Bay County Library System resident cardholders can enjoy a National Book Award Finalist novel during Big Library Read, the world’s largest digital book club!
From May 3-17, booklovers with a valid BCLS resident library card can join thousands of others around the globe in borrowing Grace M. Cho’s evocative memoir, Tastes Like War, from their public library. Library card holders may read the ebook and audiobook for free without waiting on the Libby app or by visiting https://libbyapp.com/library/baycountylibrary. Readers can then discuss online at https://biglibraryread.com/join-the-discussion/.
Download Libby here or visit your local branch to get started!
BONUS: Use #biglibraryread to share your thoughts on social media for a chance to win a win a selection of book-ish prizes any reader is sure to love and Libby swag.
Finalist for the 2021 National Book Award for Nonfiction
Winner of the 2022 Asian/Pacific American Award in Literature
A TIME and NPR Best Book of the Year in 2021
This evocative memoir of food and family history is “somehow both mouthwatering and heartbreaking… [and] a potent personal history” (Shelf Awareness).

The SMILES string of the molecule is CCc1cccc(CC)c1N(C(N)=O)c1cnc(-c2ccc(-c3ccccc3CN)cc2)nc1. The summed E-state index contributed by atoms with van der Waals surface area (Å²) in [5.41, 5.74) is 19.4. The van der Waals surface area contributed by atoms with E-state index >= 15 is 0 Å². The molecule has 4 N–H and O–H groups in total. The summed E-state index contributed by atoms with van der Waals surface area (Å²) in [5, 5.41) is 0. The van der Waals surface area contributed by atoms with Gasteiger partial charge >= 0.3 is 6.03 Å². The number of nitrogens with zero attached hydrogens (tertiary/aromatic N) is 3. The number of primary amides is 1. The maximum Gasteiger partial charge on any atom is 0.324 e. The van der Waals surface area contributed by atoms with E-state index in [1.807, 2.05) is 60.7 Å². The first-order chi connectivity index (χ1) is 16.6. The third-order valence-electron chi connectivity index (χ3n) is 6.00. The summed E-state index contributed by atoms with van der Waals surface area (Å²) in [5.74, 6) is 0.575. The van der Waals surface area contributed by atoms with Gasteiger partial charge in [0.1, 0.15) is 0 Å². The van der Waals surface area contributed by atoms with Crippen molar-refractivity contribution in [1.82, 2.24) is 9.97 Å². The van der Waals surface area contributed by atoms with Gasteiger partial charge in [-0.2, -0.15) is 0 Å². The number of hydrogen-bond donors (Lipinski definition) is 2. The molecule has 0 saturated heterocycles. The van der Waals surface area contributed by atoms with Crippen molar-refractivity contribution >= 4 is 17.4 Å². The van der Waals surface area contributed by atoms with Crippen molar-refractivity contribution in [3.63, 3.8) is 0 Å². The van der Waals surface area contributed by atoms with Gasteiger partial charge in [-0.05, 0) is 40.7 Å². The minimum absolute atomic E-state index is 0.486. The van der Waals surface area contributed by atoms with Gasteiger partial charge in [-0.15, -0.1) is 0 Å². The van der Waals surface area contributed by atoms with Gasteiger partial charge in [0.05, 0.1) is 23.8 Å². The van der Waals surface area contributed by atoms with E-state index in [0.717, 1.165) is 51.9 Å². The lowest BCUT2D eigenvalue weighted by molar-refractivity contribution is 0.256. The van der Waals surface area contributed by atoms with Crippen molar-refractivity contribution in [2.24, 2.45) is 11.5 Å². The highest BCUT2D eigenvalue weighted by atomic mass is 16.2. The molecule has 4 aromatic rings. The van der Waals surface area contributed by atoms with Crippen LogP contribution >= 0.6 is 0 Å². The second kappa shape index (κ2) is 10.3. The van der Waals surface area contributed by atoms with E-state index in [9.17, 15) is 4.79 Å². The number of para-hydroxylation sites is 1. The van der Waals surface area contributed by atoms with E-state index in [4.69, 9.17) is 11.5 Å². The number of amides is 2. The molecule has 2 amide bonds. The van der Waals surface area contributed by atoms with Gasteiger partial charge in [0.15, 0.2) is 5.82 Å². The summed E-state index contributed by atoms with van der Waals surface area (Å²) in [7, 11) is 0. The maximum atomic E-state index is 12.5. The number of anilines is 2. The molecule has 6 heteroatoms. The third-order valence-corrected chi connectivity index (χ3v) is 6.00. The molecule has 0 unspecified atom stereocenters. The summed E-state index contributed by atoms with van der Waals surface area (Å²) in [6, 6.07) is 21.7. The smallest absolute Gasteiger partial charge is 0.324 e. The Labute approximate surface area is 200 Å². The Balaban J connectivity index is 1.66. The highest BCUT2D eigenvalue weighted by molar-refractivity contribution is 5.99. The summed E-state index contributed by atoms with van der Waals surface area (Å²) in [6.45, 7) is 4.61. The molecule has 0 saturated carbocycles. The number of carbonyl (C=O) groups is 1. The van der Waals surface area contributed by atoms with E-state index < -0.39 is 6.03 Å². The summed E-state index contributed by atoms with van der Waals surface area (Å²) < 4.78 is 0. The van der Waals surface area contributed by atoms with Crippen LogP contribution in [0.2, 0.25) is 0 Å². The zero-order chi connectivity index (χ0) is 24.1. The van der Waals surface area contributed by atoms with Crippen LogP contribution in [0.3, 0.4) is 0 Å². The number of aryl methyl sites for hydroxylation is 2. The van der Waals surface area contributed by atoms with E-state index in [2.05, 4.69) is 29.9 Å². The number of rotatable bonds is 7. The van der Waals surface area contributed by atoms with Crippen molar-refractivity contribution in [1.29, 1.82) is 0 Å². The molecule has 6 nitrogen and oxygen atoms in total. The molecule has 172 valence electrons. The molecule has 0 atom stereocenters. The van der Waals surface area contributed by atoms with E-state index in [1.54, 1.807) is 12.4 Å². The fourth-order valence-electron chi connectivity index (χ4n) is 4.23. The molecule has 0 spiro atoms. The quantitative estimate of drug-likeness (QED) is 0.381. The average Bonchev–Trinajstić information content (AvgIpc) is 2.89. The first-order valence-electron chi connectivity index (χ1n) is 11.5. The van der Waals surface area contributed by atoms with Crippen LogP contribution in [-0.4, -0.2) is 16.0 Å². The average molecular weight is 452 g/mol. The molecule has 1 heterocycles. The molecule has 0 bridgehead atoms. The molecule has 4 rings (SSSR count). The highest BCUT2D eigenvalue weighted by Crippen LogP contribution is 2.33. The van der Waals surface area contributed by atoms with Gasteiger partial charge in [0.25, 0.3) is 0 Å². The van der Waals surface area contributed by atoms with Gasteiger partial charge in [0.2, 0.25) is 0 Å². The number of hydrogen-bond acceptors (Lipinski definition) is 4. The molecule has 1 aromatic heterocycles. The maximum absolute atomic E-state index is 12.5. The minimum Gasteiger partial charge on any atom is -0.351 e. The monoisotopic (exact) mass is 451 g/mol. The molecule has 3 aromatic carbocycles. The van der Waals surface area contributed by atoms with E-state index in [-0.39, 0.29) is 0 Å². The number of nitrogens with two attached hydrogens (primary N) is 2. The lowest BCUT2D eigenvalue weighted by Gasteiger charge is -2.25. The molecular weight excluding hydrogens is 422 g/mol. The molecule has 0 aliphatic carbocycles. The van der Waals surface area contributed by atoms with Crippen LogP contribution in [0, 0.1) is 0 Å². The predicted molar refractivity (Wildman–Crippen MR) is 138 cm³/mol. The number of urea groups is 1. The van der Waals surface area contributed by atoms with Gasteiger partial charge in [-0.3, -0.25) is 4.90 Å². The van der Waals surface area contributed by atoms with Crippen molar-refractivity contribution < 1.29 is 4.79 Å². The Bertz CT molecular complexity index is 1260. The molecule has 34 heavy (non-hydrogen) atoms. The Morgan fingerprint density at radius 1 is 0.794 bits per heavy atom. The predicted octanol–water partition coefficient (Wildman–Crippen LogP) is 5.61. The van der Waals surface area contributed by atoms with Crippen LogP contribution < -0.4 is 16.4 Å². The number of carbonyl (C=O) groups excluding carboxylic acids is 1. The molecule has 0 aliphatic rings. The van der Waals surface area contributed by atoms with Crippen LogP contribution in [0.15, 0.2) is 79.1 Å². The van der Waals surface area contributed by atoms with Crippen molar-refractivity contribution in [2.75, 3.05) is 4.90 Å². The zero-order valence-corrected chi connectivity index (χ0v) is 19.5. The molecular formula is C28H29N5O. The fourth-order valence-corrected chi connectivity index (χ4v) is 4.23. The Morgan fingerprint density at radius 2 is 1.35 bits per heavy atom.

Grace M. Cho grew up as the daughter of a white American merchant marine and the Korean bar hostess he met abroad. They were one of few immigrants in a xenophobic small town during the Cold War, where identity was politicized by everyday details—language, cultural references, memories, and food. When Grace was fifteen, her dynamic mother experienced the onset of schizophrenia, a condition that would continue and evolve for the rest of her life.
Part food memoir, part sociological investigation, Tastes Like War is a hybrid text about a daughter’s search through intimate and global history for the roots of her mother’s schizophrenia. In her mother’s final years, Grace learned to cook dishes from her parent’s childhood in order to invite the past into the present, and to hold space for her mother’s multiple voices at the table. And through careful listening over these shared meals, Grace discovered not only the things that broke the brilliant, complicated woman who raised her—but also the things that kept her alive.